The pharmaceutical industry is highly competitive. The news often highlights the cost of coming to market and the race to reach the market first in order to recoup the development costs. Timelines for completing clinical trials are often mentioned as key drivers for sponsors, which is understandable given the large financial investment to bring a new treatment to market. The last two decades have seen the introduction of pediatric legislation that improves the scope and quality of pediatric drug development. This has led to an increase in the number of pediatric clinical trials being conducted, but its impact on the number of new drugs approved specifically for the pediatric population has been limited. The increase in trials has also lead to increased competition for a limited patient pool. This results in numerous trials taking longer or failing to complete due to poor design or an inability to recruit. We must consider stepping back and looking at ways to collaborate with all stakeholders to ensure that both trials and the marketed product meet the patients' needs.
Trials will not be successful without patients' participation. Looking at how we can 'recruit' patients to a trial must go beyond which trial wins the patient's attention. 'Competition' for patients is even more acute in pediatric research. In actuality, patients should be considered stakeholders and partners in the drug development process if we are to move towards collaborating with them and patient advocacy groups (PAG's). This will allow trial designs to meet the patients' needs. Patient-focused trials have been shown to improve recruitment, compliance, and retention, resulting in more robust trial results and quicker trial completion, ultimately reducing development costs and time¹. PAG's such as the International Children's Advisory Network (iCAN), a worldwide consortium of children's advisory groups, provide a platform for children and families to have their voices heard in pediatric clinical research.
Sites are another key stakeholder in the drug development process. By establishing working partnerships, we can focus on what can be done at the site level to improve the clinical trial experience. Sites and investigators collaborate through consortia, which is seen in oncology. For example, with POETIC, a network of 10 US and Canadian leading academic medical centers, focused on pediatric and young adult cancer patients with pediatric clinical trials experience. Sites are also working closely with PAG's. The Pediatric Trials Network (PTN) has established a partnership with iCAN. They aim to engage with patients and their families, gathering feedback on trial designs and patient materials for research being conducted by PTN. Such groups provide educational resources to support patients, developed through working with them and their families.
Sponsors can struggle with the development of patient-reported outcomes (PROs), particularly for pediatric or rare disease trials due to small patient numbers, the challenges of proxy PRO completion, and high failure rates. The Patient Reported Outcome Consortium was set up in 2008 by the Critical Path Institute, in cooperation with the FDA and the pharmaceutical industry, to allow for collaboration to develop qualified disease specific PRO's. The SISAQOL consortium² has developed international standards for quality of life (QoL) measures in cancer, an area where PRO quality is suboptimal, to help standardize analysis of PROs and determine more consistent and comparable QoL results for clinical trials³.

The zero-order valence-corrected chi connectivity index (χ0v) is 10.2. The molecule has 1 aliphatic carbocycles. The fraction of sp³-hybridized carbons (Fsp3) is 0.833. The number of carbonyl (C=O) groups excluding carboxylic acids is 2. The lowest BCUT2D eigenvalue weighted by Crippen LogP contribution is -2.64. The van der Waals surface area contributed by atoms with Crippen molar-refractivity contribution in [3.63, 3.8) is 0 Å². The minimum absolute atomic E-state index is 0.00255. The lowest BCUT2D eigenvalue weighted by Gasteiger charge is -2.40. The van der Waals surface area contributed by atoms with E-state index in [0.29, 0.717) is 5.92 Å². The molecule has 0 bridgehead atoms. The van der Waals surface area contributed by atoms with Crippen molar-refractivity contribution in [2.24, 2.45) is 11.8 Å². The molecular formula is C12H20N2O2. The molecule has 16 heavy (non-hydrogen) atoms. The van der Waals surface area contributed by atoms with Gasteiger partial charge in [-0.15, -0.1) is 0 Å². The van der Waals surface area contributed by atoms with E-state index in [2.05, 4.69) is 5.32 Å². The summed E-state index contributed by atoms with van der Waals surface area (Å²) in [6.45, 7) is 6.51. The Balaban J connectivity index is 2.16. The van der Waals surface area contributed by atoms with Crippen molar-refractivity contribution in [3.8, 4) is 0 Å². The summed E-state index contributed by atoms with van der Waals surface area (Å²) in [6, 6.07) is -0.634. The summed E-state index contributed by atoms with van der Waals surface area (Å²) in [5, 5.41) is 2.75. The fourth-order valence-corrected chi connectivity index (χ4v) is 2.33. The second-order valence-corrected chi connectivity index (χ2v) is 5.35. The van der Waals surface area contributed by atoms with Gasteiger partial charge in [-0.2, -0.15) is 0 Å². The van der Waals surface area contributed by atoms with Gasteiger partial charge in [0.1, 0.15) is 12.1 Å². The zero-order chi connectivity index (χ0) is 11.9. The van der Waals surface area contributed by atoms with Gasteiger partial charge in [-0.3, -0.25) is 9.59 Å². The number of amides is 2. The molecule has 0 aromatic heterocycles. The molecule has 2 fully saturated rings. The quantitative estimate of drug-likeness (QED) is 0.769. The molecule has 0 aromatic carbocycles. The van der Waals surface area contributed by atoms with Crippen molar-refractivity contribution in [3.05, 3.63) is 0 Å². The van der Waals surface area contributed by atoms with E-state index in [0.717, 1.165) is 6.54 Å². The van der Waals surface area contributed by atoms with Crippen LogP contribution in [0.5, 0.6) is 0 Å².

Collaboration is also important at the pre-competitive stages, including pre-discovery research, such as biomarker identification and screening platforms, as well as drug discovery, such as target identification and lead optimization, and pre-clinical. This has been highlighted with the recent RACE for Children Act where determining at a pre-clinical level if a drug has potential to treat pediatric cancers will be key to moving the right drug candidates to the clinical space. The set-up of consortia, such as the Pediatric Preclinical Testing Consortium (www.ncipptc.org) and the ITCC P4 platform (www.itccp4.eu), allows for developing reliable pre-clinical testing models and is a key step. Collaboration with drug developers will assist developers and regulatory agencies in prioritizing certain drugs or drug targets that are most likely to be clinically active against pediatric cancers.
Through improved collaboration across all stakeholders –such as sponsors, patients, sites, and/or regulators – we should aim to improve the trial experience for patients while accelerating the drug development process.
Ultimately, this can result in the quicker delivery of better treatments to patients, especially those for which there are unique challenges and great need – such as pediatric patients.
¹ Levitan et al, Assessing the Financial Value of Patient Engagement: A Quantitative Approach from CTTI's Patient Groups and Clinical Trials Project. Therapeutic Innovation & Regulatory Science 2018, Vol. 52(2) 220-229
³ International standards for the analysis of quality-of-life and patient-reported outcome endpoints in cancer randomised controlled trials: recommendations of the SISAQOL Consortium, Corneel Coens*, Madeline Pe*, Amylou C Dueck, et al, for SISAQOL. Lancet Oncol 2020; 21: e83–96